Purpose: To investigate reasons for patients not proceeding to resective epilepsy surgery after subdural grid evaluation (SDE). To correlate noninvasive investigation results with invasive EEG observations in a set of patients with nonlesional brain MRIs.
Methods: Retrospective study of adult epilepsy patients undergoing SDE during an 8-year period at Cleveland Clinic. Construction of semiquantitative "scores" and Bayesian predictors summarizing the localizing value and concordance between noninvasive parameters in a subset with nonlesional MRIs.
Results: One hundred forty patients underwent SDE, 25 of whom were subsequently denied resective surgery. In 10 of 25, this was caused by a nonlocalizing subdural ictal EEG onset. Eight of 10 such patients were nonlesional on MRI. Among all nonlesional patients (n = 34 of 140), n1 = 10 of 34 patients had nonlocalizing and n2 = 24 of 34 had localizing, subdural ictal onsets. As groups, n1 and n2 were statistically disjoint relative to their noninvasive scores. Bayesian measures predictive of focal invasive ictal EEG were highest for complete concordance of noninvasive parameters, decreasing with lesser degrees of concordance. A localizing scalp interictal EEG was a particularly good Bayesian prognosticator.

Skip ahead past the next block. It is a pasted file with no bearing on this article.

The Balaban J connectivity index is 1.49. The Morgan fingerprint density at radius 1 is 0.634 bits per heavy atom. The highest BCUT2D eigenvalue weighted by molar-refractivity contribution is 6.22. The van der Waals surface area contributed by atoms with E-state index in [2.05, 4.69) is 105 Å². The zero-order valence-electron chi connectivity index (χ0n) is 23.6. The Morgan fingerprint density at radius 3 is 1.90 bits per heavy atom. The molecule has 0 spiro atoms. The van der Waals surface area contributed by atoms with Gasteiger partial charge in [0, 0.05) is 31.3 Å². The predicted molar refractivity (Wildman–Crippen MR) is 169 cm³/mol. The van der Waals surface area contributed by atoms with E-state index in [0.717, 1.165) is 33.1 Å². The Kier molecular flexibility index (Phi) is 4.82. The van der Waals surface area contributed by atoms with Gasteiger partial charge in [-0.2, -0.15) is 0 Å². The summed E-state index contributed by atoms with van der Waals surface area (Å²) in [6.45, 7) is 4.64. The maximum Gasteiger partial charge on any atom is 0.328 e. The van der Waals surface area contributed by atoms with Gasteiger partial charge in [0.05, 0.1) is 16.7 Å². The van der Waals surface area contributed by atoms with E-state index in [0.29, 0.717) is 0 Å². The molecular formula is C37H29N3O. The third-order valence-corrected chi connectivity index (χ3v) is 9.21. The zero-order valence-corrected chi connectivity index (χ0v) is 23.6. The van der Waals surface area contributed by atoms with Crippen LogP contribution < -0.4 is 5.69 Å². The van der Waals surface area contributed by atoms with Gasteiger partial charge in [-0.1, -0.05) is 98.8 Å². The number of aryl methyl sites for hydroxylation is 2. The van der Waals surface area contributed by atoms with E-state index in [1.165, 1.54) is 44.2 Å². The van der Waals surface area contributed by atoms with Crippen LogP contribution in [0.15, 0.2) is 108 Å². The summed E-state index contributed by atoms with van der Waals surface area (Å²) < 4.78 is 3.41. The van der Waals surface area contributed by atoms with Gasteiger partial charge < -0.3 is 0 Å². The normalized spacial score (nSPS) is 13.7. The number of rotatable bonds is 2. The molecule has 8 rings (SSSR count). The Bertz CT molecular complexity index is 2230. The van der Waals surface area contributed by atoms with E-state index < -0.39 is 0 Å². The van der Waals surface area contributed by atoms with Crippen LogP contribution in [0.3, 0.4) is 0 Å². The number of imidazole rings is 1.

Conclusions: A small but significant proportion of SDE patients are denied subsequent therapeutic resective surgery. This is due to several reasons, including a nonlocalizing intracranial ictal EEG. The majority of such patients have nonlesional MRIs. The noninvasive data may be summarized by a semiquantitative score, as well as Bayesian likelihood ratios, which correlate with subsequent invasive outcome. This approach may find use in the selection and counseling of potential surgical candidates offered SDE.